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Sign that entrepreneurs' rights are better protected: China Daily editorial | Updated: 2018-05-31 21:39
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China's top court has overturned the guilty verdict handed down to the founder and former chairman of Wumei Holdings Group almost 10 years ago.

Zhang Wenzhong was sentenced to 12 years in prison for fraud, embezzlement and bribery in a final ruling by Hebei High People's Court in 2009. The Supreme People's Court has overturned that verdict citing insufficient evidence and wrongful application of the law by the lower-level court after a retrial was granted in answer to Zhang's appeal in 2016.

In its statement, the supreme court said there was no evidence Zhang had appropriated funds for his own benefit, adding that the earlier rulings had "made errors".

The case involved the property rights of a private enterprise, an area that for a long time was ill-defined as the country transitioned from a planned to market economy. This has led to a number of cases such as Zhang's, raising worries over the business environment for private companies.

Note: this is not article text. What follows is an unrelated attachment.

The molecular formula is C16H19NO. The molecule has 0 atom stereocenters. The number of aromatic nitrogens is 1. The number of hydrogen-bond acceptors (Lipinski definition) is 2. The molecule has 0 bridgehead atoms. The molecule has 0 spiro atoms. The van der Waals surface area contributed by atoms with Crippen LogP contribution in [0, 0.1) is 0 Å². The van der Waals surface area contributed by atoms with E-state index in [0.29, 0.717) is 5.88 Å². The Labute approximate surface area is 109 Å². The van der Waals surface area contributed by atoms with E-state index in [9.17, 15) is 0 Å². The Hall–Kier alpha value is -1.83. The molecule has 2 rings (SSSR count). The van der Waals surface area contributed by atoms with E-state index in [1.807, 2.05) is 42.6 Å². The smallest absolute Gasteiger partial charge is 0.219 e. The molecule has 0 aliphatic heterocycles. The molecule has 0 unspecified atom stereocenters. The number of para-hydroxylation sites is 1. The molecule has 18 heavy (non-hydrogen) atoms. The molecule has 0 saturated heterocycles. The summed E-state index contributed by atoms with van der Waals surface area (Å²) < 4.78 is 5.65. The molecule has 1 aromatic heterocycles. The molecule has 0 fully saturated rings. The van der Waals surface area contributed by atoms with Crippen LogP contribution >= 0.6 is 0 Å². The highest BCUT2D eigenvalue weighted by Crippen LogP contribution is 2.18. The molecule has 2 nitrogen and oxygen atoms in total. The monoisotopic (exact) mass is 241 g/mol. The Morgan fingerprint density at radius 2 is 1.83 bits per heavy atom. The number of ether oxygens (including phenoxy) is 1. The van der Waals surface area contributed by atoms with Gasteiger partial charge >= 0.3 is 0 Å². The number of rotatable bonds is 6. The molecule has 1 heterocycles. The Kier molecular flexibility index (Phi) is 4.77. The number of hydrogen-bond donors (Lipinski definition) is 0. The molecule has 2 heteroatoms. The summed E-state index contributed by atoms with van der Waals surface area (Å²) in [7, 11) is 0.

The poor protection of property rights has been a major obstacle to the development of the private sector, and prompted some entrepreneurs to move their capital overseas.

However, guidelines were issued in November 2016 to enhance the protection of property rights to raise people's sense of wealth security, boost social confidence, and increase the impetus for private entrepreneurship and innovation. And the decision by the Supreme People's Court to quash Zhang's conviction demonstrates that the Communist Party of China Central Committee is resolved to strengthen the protection of property and entrepreneurs' lawful rights and interests, the court said on its micro blog.

Procedures for Zhang to claim compensation and the recovery of fines and property are to be launched in accordance with the law.

Zhang may consider himself lucky as the rate for retrial is extremely low in China — at less than 0.3 percent. But Thursday's decision by the Supreme People's Court shows that the country is not just paying lip service to those guidelines and it is strengthening the protection of property rights through the comprehensive promotion of the rule of law.

It is to be hoped that lessons can be learned from this and other cases, and the guidelines can be effectively applied to ensure that private enterprises and individuals have confidence their legitimate rights and interests are fully protected.

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